In 1995, a developmental biologist named Frederick vom Saal stepped into the picture. A tenured professor at the University of Missouri — Columbia, with funding from the National Institutes of Health, vom Saal tested BPA to see how it interacted with samples of human blood. He found that, because it bypassed mechanisms that control the dose of hormones in the body, its estrogenic effects were magnified. “We said, ‘Wow, that’s bad. This stuff should be considered a lot more potent than it is,’ ” vom Saal recalls. He then fed small amounts of BPA — 25,000 times lower than the EPA’s toxic threshold — to pregnant mice. He discovered that the compound enlarged the prostates of the male offspring, signaling potentially serious developmental disorders. His study was published in 1997 in the peer-reviewed journal Environmental Health Perspectives.
In the years since, more than 100 experiments have shown BPA to cause permanent harm in lab animals at the low exposure levels found in humans. In 2000, Chandra Gupta, a biologist at the University of Pittsburgh, replicated vom Saal’s prostate study. Hunt, the geneticist, replicated under controlled conditions her findings of damage to mouse chromosomes. Others have found impacts on sperm production, testes development, and mammary-gland tissue, as well as behavioral disorders including hyperactivity, aggressiveness, and impaired learning. Most recently, scientists found a correlation (though it’s impossible to determine causation) between BPA levels and heart disease and diabetes in humans.
If these low-dose findings were counterintuitive to toxicologists, they made perfect sense to developmental biologists. After all, BPA is a synthetic hormone. Any physician knows that at small doses, most hormones are extremely powerful in stimulating their target organs, while at higher doses — above a certain threshold — they can paralyze these same organs. (Testosterone powers the male sex drive, for instance, but at high doses causes impotence.)
What’s more, BPA is hardly the only chemical to be identified as an “endocrine disrupter.” To date, more than 50 such compounds have been identified. Dioxins, PCBs, and DDT are some of the more infamous examples. Some cosmetics and soft plastic toys contain one or more phthalates — a group of chemicals that interfere with testosterone and have been shown to lead to infertility and cancer. But because BPA is used in so many common products and has shown effects at such low doses, Hunt says, it quickly became the “poster-child chemical for these endocrine disrupters.”
Rats in the Lab
As the evidence against BPA has mounted, some 29 studies have found the opposite: that the compound is safe. While these experiments have been fewer in number, many of them have the advantage of being far larger in sample size — and thus, their backers say, more statistically significant. Yet the largest of these studies also have another thing in common: They have been funded by BPA’s manufacturers. Sample size, of course, isn’t the only criterion for judging a study. There’s also methodology, lab procedures, and interpretation of data. And a close look at the big industry-funded studies indicates significant flaws.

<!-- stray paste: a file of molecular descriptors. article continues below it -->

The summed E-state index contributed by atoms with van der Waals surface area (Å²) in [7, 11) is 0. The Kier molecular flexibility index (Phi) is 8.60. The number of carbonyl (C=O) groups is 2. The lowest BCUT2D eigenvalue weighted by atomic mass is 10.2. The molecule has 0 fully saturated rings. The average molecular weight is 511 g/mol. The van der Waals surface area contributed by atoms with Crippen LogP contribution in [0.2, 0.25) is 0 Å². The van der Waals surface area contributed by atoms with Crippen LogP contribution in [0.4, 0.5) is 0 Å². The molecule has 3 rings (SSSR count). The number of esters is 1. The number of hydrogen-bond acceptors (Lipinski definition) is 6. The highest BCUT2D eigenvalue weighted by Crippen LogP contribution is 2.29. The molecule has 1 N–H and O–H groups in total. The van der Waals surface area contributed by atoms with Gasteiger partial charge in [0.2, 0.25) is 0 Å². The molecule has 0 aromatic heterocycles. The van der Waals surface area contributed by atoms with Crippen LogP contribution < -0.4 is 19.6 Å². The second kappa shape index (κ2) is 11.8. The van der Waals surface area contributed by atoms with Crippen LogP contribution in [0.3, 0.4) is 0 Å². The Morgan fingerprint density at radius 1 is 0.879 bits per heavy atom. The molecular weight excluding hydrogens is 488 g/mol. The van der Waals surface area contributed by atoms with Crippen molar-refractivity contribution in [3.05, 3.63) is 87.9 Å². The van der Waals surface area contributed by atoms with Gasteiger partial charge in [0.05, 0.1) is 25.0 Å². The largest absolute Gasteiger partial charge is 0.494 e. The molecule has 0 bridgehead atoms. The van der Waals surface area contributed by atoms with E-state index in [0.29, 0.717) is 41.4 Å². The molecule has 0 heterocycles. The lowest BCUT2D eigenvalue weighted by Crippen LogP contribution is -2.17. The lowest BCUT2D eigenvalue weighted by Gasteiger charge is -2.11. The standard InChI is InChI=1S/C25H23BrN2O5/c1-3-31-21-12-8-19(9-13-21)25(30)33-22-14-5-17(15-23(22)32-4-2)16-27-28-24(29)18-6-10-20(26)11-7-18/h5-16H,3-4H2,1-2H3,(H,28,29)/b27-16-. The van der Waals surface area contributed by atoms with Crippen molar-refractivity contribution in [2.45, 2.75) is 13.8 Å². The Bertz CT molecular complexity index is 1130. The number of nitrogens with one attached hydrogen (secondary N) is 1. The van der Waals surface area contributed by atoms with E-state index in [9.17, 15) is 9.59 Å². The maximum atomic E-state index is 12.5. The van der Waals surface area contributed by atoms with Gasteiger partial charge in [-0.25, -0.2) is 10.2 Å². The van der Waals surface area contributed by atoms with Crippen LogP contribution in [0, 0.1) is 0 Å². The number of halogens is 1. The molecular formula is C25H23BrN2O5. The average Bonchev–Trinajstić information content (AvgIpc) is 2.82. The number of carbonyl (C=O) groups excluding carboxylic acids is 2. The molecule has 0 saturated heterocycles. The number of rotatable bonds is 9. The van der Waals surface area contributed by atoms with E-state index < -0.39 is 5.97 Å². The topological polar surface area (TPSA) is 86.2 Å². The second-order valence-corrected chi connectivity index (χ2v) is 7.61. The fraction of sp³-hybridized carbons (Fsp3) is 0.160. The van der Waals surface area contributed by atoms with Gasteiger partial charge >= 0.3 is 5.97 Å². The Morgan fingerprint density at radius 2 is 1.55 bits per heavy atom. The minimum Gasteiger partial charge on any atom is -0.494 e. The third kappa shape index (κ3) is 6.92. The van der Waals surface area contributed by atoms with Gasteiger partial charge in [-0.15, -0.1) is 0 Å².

One of the first such studies, paid for by the trade group Society of the Plastics Industry, was directed by Stuart Cagen of Shell Chemical Co.; another was conducted by John Ashby, at the AstraZeneca lab in the U.K. Both were attempts to replicate vom Saal’s experiment. Published in 1999, the Cagen and Ashby studies gave BPA a clean bill of health. Independent scientists, though, questioned the findings. In addition to testing BPA, Cagen and Ashby had tested the chemical DES as a “positive control” — a lab procedure to determine if a study is conducted properly. Although DES is known to harm mice, neither study found any effects from it. By the definition of a positive control, this indicates the experiments were flawed. (Cagen declined comment; Ashby has retired and could not be reached.)
The largest and most influential industry studies have been conducted by Rochelle Tyl of the Research Triangle Institute, a private lab in North Carolina. Tyl’s first BPA study, published in 2002 at a cost that Tyl puts at around $2 million (also funded by the Society of the Plastics Industry), examined three generations of rats and found no adverse effects at low doses. Yet here, too, there are questions of protocol. The study used a rat strain called the CD Sprague-Dawley, which has been shown to be insensitive to synthetic estrogens like BPA. (A Japanese study found that the CD Sprague-Dawley rat can withstand a dose of synthetic estrogen more than 100 times greater than what a female human can tolerate.) As of early 2007, of the 29 studies that have shown no harm due to BPA, 13 have used the CD Sprague-Dawley rat. Nonetheless, when the FDA declared BPA “safe” this fall, it relied almost exclusively on Tyl’s work — a shortcoming that the agency’s science board publicly criticized in October.
To address criticisms of her first study, Tyl recently completed a follow-up, this time with funding from the American Chemistry Council. “It doesn’t matter who pays for my studies,” says Tyl, who denies there has been any industry influence over her experiments. “It offends the living bejesus out of me, that I’m going to alter a study design or a result.” The follow-up used mice instead of the CD Sprague-Dawley rat and also found no adverse effects from low-dose BPA. However, the study’s details indicate that the mice were fed a type of animal chow that has been shown to mask the effects of estrogens like BPA. Moreover, according to Tyl’s own data, the prostates in both her experimental and her control mice were enormous, suggesting that her study had, in fact, shown effects from BPA, or that there were significant flaws in her team’s lab practices.